Scientists from the Rochester Institute of Technology have recently demonstrated that micrometers-long, airplane-wing-shaped rods can be lifted by a beam of laser light. This research has the potential to upgrade solar sail technology and power microscopic machines.
Scientists are aware that light can be used to simply propel matter, but this is the first time light has been used to provide lift. The scientists used the light of a laser to lift tiny, half-cylindrical plastic objects as if they were airplanes taking off. They put these rods in water and hit them with a 130 milliwatts of light. When hit with light, these rods moved upward and over at a 60 degree angle. According to researcher Dr. Grover Swatzlander, "your stomach would be in your feet" if an airplane took off at this angle.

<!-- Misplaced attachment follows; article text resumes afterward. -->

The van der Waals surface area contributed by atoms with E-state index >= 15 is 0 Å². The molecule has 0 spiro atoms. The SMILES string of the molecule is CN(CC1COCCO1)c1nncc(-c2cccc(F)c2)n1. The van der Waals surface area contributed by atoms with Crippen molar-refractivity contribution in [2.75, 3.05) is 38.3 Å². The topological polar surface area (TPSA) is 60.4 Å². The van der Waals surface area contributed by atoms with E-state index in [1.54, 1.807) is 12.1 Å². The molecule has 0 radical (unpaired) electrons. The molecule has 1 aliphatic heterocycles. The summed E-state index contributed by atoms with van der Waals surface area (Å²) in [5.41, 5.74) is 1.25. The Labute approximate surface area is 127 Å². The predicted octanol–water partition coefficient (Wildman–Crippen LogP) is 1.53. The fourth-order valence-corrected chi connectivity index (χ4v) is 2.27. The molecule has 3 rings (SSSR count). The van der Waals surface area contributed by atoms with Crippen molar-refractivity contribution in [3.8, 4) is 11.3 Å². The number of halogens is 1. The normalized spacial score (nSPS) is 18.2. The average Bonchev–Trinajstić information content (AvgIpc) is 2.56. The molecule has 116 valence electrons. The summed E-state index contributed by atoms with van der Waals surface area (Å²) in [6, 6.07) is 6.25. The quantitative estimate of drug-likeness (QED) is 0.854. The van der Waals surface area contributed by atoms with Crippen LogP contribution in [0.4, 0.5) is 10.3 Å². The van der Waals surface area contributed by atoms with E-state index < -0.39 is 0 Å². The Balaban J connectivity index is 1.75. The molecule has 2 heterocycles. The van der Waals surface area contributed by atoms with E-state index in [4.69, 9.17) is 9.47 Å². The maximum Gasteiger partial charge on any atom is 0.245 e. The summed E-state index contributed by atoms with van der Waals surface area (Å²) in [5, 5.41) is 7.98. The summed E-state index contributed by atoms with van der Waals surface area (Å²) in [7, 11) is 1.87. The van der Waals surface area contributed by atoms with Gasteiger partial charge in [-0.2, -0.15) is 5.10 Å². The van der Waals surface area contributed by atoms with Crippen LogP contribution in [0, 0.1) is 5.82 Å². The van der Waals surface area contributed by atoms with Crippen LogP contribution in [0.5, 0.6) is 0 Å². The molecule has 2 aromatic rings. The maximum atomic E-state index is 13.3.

How do the lightfoils in these experiments differ from the airfoils on an airplane? The aerodynamic lift of an airfoil is caused by the higher pressure of the air flowing under the wing, whereas the transparent lightfoil experiences greater radiation pressure in a direction perpendicular to its light source, which in turn creates lift. These findings could improve the mobility of future solar sails and could pioneer microscopic machines.
Here's what the RIT team had this to say about their findings, which were published December 5 in the journal Nature Photonics:
We have predicted and observed an optical analogue of aerodynamic lift, in which a cambered refractive object with differently shaped top and bottom surfaces experiences a transverse lift force when placed in a uniform stream of light. A semi-cylindrical rod is found to automatically torque into a stable angle of attack, and then exhibit uniform motion. We have experimentally verified this using a micrometer-scale ‘lightfoil' which was fabricated using photolithographic techniques, immersed in water and illuminated with milliwatt-scale laser light. Unlike optical tweezers, an intensity gradient is not required to achieve a transverse force. Many rods may therefore be lifted simultaneously in a single quasi-uniform beam of light.
And here's video of the lightfoil being lifted:
[Spotted on Physorg]